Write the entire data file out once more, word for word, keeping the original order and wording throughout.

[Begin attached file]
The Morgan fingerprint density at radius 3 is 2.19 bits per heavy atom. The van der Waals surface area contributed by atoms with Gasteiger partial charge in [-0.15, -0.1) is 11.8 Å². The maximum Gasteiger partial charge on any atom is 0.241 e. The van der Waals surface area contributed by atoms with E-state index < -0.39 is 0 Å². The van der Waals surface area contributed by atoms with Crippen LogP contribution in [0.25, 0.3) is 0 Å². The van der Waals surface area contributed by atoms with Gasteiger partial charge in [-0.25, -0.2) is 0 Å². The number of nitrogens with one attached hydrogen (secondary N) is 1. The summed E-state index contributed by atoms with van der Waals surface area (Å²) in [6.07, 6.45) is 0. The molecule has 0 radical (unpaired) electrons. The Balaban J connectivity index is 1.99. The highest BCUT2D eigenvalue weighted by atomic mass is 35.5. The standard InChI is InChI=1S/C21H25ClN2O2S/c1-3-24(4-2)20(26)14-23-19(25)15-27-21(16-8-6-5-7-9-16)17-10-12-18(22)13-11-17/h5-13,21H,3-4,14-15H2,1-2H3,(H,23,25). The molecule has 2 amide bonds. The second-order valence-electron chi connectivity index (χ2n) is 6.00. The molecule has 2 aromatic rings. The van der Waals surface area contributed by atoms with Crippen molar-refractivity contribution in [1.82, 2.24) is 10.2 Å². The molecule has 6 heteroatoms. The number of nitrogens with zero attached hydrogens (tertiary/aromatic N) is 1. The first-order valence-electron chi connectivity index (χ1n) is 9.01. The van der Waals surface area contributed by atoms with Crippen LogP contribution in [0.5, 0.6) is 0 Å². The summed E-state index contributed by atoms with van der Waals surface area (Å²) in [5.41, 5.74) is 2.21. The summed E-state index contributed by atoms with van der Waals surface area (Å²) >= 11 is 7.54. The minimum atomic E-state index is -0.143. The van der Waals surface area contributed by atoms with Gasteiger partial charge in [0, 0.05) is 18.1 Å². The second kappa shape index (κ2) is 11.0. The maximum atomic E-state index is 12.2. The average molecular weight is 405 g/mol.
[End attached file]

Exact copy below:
The Morgan fingerprint density at radius 3 is 2.19 bits per heavy atom. The van der Waals surface area contributed by atoms with Gasteiger partial charge in [-0.15, -0.1) is 11.8 Å². The maximum Gasteiger partial charge on any atom is 0.241 e. The van der Waals surface area contributed by atoms with E-state index < -0.39 is 0 Å². The van der Waals surface area contributed by atoms with Crippen LogP contribution in [0.25, 0.3) is 0 Å². The van der Waals surface area contributed by atoms with Gasteiger partial charge in [-0.25, -0.2) is 0 Å². The number of nitrogens with one attached hydrogen (secondary N) is 1. The summed E-state index contributed by atoms with van der Waals surface area (Å²) in [6.07, 6.45) is 0. The molecule has 0 radical (unpaired) electrons. The Balaban J connectivity index is 1.99. The highest BCUT2D eigenvalue weighted by atomic mass is 35.5. The standard InChI is InChI=1S/C21H25ClN2O2S/c1-3-24(4-2)20(26)14-23-19(25)15-27-21(16-8-6-5-7-9-16)17-10-12-18(22)13-11-17/h5-13,21H,3-4,14-15H2,1-2H3,(H,23,25). The molecule has 2 amide bonds. The second-order valence-electron chi connectivity index (χ2n) is 6.00. The molecule has 2 aromatic rings. The van der Waals surface area contributed by atoms with Crippen molar-refractivity contribution in [1.82, 2.24) is 10.2 Å². The molecule has 6 heteroatoms. The number of nitrogens with zero attached hydrogens (tertiary/aromatic N) is 1. The first-order valence-electron chi connectivity index (χ1n) is 9.01. The van der Waals surface area contributed by atoms with Crippen LogP contribution in [0.5, 0.6) is 0 Å². The summed E-state index contributed by atoms with van der Waals surface area (Å²) in [5.41, 5.74) is 2.21. The summed E-state index contributed by atoms with van der Waals surface area (Å²) >= 11 is 7.54. The minimum atomic E-state index is -0.143. The van der Waals surface area contributed by atoms with Gasteiger partial charge in [0, 0.05) is 18.1 Å². The second kappa shape index (κ2) is 11.0. The maximum atomic E-state index is 12.2. The average molecular weight is 405 g/mol.